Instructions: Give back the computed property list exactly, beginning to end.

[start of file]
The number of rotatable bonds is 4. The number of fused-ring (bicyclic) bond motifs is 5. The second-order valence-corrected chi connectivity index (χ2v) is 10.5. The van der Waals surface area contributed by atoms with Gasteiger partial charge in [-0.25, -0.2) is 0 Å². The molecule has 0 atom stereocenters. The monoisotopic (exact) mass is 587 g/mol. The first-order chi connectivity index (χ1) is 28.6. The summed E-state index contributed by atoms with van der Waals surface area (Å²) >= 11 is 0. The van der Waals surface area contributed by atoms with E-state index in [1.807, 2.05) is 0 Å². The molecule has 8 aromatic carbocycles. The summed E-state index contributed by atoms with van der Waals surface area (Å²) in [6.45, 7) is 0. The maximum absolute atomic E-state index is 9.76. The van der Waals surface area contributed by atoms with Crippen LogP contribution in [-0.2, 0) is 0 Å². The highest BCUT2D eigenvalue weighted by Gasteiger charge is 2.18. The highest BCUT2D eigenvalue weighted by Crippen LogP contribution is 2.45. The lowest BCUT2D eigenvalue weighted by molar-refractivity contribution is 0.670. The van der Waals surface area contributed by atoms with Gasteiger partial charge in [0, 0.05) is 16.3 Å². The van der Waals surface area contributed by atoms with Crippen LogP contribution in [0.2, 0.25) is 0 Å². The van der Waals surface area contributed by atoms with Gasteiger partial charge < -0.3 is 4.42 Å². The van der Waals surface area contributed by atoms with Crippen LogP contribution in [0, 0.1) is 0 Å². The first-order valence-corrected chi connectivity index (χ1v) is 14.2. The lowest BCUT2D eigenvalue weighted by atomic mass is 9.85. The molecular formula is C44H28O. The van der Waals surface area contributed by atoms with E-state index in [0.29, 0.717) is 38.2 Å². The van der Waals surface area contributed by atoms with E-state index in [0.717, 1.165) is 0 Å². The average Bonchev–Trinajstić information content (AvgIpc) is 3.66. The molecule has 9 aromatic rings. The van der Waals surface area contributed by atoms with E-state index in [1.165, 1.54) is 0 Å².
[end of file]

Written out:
The number of rotatable bonds is 4. The number of fused-ring (bicyclic) bond motifs is 5. The second-order valence-corrected chi connectivity index (χ2v) is 10.5. The van der Waals surface area contributed by atoms with Gasteiger partial charge in [-0.25, -0.2) is 0 Å². The molecule has 0 atom stereocenters. The monoisotopic (exact) mass is 587 g/mol. The first-order chi connectivity index (χ1) is 28.6. The summed E-state index contributed by atoms with van der Waals surface area (Å²) >= 11 is 0. The van der Waals surface area contributed by atoms with E-state index in [1.807, 2.05) is 0 Å². The molecule has 8 aromatic carbocycles. The summed E-state index contributed by atoms with van der Waals surface area (Å²) in [6.45, 7) is 0. The maximum absolute atomic E-state index is 9.76. The van der Waals surface area contributed by atoms with Crippen LogP contribution in [-0.2, 0) is 0 Å². The highest BCUT2D eigenvalue weighted by Gasteiger charge is 2.18. The highest BCUT2D eigenvalue weighted by Crippen LogP contribution is 2.45. The lowest BCUT2D eigenvalue weighted by molar-refractivity contribution is 0.670. The van der Waals surface area contributed by atoms with Gasteiger partial charge in [0, 0.05) is 16.3 Å². The van der Waals surface area contributed by atoms with Crippen LogP contribution in [0.2, 0.25) is 0 Å². The van der Waals surface area contributed by atoms with Gasteiger partial charge < -0.3 is 4.42 Å². The van der Waals surface area contributed by atoms with Crippen LogP contribution in [0, 0.1) is 0 Å². The first-order valence-corrected chi connectivity index (χ1v) is 14.2. The lowest BCUT2D eigenvalue weighted by atomic mass is 9.85. The molecular formula is C44H28O. The van der Waals surface area contributed by atoms with E-state index in [0.29, 0.717) is 38.2 Å². The van der Waals surface area contributed by atoms with E-state index in [0.717, 1.165) is 0 Å². The average Bonchev–Trinajstić information content (AvgIpc) is 3.66. The molecule has 9 aromatic rings. The van der Waals surface area contributed by atoms with E-state index in [1.165, 1.54) is 0 Å².